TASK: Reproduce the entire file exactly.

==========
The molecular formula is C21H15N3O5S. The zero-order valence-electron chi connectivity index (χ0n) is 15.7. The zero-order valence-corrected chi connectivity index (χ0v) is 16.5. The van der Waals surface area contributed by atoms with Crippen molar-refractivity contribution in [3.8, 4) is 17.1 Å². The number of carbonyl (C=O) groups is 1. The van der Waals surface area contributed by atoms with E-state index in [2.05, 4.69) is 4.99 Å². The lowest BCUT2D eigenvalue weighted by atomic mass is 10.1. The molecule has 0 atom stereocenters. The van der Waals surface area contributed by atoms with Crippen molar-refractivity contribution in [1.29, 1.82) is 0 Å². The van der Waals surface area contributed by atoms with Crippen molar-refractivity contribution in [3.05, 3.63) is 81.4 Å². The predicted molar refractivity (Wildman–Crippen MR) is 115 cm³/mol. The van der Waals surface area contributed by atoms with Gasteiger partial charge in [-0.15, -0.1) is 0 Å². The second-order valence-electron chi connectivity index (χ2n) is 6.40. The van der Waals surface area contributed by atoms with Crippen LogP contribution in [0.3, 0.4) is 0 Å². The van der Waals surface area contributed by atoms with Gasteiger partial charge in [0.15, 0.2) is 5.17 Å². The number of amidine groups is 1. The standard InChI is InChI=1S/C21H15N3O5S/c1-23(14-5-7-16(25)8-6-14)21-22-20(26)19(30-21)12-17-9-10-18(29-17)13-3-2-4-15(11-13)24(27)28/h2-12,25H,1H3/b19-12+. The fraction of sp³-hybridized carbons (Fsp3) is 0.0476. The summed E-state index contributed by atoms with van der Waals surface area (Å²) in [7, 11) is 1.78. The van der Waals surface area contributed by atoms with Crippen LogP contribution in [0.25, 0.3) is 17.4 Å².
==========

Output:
The molecular formula is C21H15N3O5S. The zero-order valence-electron chi connectivity index (χ0n) is 15.7. The zero-order valence-corrected chi connectivity index (χ0v) is 16.5. The van der Waals surface area contributed by atoms with Crippen molar-refractivity contribution in [3.8, 4) is 17.1 Å². The number of carbonyl (C=O) groups is 1. The van der Waals surface area contributed by atoms with E-state index in [2.05, 4.69) is 4.99 Å². The lowest BCUT2D eigenvalue weighted by atomic mass is 10.1. The molecule has 0 atom stereocenters. The van der Waals surface area contributed by atoms with Crippen molar-refractivity contribution in [1.29, 1.82) is 0 Å². The van der Waals surface area contributed by atoms with Crippen molar-refractivity contribution in [3.05, 3.63) is 81.4 Å². The predicted molar refractivity (Wildman–Crippen MR) is 115 cm³/mol. The van der Waals surface area contributed by atoms with Gasteiger partial charge in [-0.15, -0.1) is 0 Å². The second-order valence-electron chi connectivity index (χ2n) is 6.40. The van der Waals surface area contributed by atoms with Crippen LogP contribution in [0.3, 0.4) is 0 Å². The van der Waals surface area contributed by atoms with Gasteiger partial charge in [0.15, 0.2) is 5.17 Å². The number of amidine groups is 1. The standard InChI is InChI=1S/C21H15N3O5S/c1-23(14-5-7-16(25)8-6-14)21-22-20(26)19(30-21)12-17-9-10-18(29-17)13-3-2-4-15(11-13)24(27)28/h2-12,25H,1H3/b19-12+. The fraction of sp³-hybridized carbons (Fsp3) is 0.0476. The summed E-state index contributed by atoms with van der Waals surface area (Å²) in [7, 11) is 1.78. The van der Waals surface area contributed by atoms with Crippen LogP contribution in [0.25, 0.3) is 17.4 Å².